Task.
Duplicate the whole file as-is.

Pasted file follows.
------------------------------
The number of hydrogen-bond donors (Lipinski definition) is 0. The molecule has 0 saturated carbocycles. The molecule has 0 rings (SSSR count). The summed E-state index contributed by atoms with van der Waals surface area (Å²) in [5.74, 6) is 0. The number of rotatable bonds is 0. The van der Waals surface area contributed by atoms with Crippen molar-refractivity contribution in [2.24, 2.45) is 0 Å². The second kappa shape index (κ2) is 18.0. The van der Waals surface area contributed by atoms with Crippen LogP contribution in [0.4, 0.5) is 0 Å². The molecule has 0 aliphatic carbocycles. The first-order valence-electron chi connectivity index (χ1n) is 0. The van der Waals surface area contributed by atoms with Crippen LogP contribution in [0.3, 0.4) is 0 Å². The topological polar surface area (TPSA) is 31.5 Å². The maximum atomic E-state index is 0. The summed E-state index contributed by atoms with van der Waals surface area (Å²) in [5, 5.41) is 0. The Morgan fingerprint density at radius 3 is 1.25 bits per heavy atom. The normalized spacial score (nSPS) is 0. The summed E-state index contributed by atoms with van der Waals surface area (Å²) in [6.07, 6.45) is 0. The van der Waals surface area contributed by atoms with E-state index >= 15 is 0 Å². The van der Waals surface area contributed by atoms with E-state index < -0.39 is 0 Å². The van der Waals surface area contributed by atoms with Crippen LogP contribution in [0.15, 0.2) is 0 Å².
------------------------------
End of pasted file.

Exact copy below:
The number of hydrogen-bond donors (Lipinski definition) is 0. The molecule has 0 saturated carbocycles. The molecule has 0 rings (SSSR count). The summed E-state index contributed by atoms with van der Waals surface area (Å²) in [5.74, 6) is 0. The number of rotatable bonds is 0. The van der Waals surface area contributed by atoms with Crippen molar-refractivity contribution in [2.24, 2.45) is 0 Å². The second kappa shape index (κ2) is 18.0. The van der Waals surface area contributed by atoms with Crippen LogP contribution in [0.4, 0.5) is 0 Å². The molecule has 0 aliphatic carbocycles. The first-order valence-electron chi connectivity index (χ1n) is 0. The van der Waals surface area contributed by atoms with Crippen LogP contribution in [0.3, 0.4) is 0 Å². The topological polar surface area (TPSA) is 31.5 Å². The maximum atomic E-state index is 0. The summed E-state index contributed by atoms with van der Waals surface area (Å²) in [5, 5.41) is 0. The Morgan fingerprint density at radius 3 is 1.25 bits per heavy atom. The normalized spacial score (nSPS) is 0. The summed E-state index contributed by atoms with van der Waals surface area (Å²) in [6.07, 6.45) is 0. The van der Waals surface area contributed by atoms with E-state index >= 15 is 0 Å². The van der Waals surface area contributed by atoms with E-state index < -0.39 is 0 Å². The van der Waals surface area contributed by atoms with Crippen LogP contribution in [0.15, 0.2) is 0 Å².